“The Lotos-Eaters” in its final form is 173 lines long. The first forty-five lines, the proem, are an imitation of the Spenserian stanza, a form used in Edmund Spenser’s gigantic Christian allegorical epic, The Faerie Queene (1590, 1596). It is made up of eight even lines of iambic pentameter, plus a ninth line an extra iamb long. The rhyme pattern is abab, bcbc, c.
The proem describes a scene from the Odyssey (c. 800 b.c.e.) in which Odysseus and his men, after a terrible storm, arrive on the shores of the land of the lotos-eaters. His men are returning home to Ithaca after participating in the sack of Troy. It is known from Homer that in the end Odysseus actually will reach Ithaca and the others will die in the course of various adventures on the sea. Their difficult journey, however, almost ends on this island, because of the drugging effect of the lotos plant, a staple of the inhabitants.
In Homer’s epic, Odysseus tells the story in a first-person narrative, saying, “My men went on and presently met the lotos-Eaters,/But any of them who ate the honey-sweet fruit of lotos/ was unwilling to take any message back, or to go/ away, but they wanted to stay there with the lotos-eating/ peopleand forget the way home.” Alfred, Lord Tennyson’s version, on the other hand, is in the third person until line 46. The word “Courage” is spoken by Odysseus himself, as he directs his men to land their ship. Tennyson proceeds to describe in lyrical elaboration of the Homeric text the dreamy country of the lotos-eaters. His description is a frank imitation of several famous poems about magical lands. In these lands, sleep, reverie, inaction, and all that is the opposite of industry are the rule. Several places in The Faerie Queene come to mind, such as the cave of Morpheus, god of sleep, and the house of Despair, a personification who destroys men by sapping their will to live.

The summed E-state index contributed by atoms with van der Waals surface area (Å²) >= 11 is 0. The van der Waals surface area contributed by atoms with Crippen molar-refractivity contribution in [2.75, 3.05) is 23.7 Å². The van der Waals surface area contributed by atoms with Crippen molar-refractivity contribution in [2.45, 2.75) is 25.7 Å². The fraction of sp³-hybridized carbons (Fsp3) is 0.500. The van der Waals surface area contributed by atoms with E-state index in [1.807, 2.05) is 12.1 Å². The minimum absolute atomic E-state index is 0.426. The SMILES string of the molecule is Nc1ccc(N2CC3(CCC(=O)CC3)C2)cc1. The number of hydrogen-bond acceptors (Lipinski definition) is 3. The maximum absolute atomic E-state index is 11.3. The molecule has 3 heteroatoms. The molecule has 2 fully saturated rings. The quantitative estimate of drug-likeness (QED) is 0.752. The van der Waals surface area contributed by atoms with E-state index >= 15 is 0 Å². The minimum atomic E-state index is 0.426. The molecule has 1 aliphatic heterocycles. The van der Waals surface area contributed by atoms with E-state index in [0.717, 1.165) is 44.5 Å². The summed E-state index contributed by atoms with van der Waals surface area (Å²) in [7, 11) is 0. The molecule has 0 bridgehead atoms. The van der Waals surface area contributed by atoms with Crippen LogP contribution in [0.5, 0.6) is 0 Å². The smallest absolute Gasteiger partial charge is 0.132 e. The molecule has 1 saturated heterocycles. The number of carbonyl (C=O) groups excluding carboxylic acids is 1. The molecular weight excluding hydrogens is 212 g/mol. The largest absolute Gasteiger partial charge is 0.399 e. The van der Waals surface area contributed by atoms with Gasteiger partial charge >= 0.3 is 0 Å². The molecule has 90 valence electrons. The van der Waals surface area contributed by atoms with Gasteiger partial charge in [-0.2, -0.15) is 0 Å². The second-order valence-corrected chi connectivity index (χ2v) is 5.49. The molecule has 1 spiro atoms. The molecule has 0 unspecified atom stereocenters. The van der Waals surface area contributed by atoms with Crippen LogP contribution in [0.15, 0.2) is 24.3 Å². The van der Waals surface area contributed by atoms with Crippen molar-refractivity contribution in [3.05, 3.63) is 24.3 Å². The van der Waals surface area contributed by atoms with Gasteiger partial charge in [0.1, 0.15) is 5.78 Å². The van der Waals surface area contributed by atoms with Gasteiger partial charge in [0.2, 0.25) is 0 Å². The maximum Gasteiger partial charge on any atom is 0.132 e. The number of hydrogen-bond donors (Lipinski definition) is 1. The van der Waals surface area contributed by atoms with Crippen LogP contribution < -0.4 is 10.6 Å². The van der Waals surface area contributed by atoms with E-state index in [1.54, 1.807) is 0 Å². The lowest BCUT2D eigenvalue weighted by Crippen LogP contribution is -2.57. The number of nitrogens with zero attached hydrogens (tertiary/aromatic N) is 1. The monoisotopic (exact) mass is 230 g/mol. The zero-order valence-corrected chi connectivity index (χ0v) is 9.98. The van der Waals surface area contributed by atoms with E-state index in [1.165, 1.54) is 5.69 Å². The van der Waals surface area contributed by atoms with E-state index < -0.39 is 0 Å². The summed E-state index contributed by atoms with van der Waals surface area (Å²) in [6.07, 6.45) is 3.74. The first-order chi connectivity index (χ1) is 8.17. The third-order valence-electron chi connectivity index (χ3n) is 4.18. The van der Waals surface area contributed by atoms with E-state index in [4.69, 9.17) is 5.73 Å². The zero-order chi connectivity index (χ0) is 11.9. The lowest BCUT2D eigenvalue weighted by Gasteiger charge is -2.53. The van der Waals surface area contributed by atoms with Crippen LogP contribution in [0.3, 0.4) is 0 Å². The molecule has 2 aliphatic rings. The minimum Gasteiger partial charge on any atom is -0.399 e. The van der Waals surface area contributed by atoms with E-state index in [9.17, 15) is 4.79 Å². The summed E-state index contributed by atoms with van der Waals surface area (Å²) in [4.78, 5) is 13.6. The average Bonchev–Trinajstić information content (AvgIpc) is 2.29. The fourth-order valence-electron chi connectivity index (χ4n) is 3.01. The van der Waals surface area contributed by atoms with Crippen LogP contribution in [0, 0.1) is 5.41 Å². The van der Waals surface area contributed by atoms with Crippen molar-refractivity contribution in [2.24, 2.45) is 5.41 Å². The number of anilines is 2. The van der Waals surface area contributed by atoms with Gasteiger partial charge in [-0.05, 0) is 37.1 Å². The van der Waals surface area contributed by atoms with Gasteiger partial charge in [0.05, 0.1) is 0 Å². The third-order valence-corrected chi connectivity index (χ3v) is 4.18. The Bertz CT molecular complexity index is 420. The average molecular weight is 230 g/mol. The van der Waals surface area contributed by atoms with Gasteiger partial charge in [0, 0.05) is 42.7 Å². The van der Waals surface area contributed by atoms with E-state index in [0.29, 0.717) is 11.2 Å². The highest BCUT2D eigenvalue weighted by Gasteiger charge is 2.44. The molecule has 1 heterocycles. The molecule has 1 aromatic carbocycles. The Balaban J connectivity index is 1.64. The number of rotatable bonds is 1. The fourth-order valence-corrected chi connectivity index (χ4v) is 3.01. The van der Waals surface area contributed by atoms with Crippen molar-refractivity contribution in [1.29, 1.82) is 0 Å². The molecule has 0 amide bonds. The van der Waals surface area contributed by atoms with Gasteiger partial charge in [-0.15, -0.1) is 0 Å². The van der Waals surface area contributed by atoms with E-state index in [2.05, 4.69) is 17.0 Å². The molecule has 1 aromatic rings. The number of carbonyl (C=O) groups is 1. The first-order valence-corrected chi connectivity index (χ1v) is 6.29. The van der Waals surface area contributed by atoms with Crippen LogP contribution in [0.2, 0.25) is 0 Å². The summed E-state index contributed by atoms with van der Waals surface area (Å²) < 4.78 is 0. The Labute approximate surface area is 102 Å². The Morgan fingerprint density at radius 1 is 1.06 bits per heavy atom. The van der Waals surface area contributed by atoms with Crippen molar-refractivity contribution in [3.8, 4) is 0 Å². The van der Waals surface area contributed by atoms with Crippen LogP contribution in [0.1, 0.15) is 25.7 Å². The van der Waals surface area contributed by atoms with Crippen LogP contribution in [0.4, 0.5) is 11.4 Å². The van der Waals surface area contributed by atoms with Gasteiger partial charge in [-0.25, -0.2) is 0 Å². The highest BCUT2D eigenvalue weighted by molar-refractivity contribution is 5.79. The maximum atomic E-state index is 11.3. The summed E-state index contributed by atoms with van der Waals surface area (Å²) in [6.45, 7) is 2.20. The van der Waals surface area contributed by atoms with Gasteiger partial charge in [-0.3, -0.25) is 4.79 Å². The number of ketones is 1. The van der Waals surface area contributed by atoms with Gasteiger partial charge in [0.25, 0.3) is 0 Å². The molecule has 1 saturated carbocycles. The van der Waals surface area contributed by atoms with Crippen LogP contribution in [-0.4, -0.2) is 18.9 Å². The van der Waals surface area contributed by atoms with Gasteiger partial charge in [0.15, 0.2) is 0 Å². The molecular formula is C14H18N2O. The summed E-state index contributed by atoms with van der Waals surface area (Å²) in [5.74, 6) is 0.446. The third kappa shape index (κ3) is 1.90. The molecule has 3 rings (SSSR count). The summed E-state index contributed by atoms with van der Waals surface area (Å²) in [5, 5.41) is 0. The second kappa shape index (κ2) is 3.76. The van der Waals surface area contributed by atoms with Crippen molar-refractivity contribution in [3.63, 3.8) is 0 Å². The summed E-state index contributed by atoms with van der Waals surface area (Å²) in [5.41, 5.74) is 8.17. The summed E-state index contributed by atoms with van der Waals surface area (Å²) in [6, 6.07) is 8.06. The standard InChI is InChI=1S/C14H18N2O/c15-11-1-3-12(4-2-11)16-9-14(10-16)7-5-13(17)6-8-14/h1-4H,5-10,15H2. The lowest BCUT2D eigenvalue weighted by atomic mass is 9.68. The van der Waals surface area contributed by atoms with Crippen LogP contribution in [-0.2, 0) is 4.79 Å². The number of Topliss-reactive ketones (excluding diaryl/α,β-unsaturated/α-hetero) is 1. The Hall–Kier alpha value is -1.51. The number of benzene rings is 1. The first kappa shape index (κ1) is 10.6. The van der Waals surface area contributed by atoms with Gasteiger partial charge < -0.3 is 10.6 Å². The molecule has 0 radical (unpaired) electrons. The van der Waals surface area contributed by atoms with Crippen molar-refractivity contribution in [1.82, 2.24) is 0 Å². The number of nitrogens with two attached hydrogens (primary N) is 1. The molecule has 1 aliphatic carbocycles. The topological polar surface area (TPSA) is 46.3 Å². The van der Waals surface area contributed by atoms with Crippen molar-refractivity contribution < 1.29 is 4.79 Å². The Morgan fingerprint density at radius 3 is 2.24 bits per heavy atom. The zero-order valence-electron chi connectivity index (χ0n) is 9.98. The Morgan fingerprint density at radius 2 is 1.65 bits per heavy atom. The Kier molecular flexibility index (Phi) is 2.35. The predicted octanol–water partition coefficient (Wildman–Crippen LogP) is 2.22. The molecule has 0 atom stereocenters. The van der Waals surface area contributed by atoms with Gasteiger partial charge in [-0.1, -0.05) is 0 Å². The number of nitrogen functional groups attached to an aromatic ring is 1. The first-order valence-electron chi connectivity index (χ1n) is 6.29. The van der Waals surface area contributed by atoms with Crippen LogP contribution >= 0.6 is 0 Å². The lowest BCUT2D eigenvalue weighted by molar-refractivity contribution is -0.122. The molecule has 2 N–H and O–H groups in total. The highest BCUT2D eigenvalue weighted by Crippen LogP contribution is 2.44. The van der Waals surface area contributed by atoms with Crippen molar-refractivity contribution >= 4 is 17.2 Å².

Another important influence is James Thomson’s short epic The Castle of Indolence (1748), which is also based on Spenser. The Greek sailors, drugged by the lotos, lose their will to continue the struggle against the sea and decide to abandon their efforts to return home. Home, their families, and their domestic lives become bittersweet memories, sentimentally moving, but pale and powerless to motivate further heroic exertions. They sing a “Choric...
(The entire section is 1002 words.)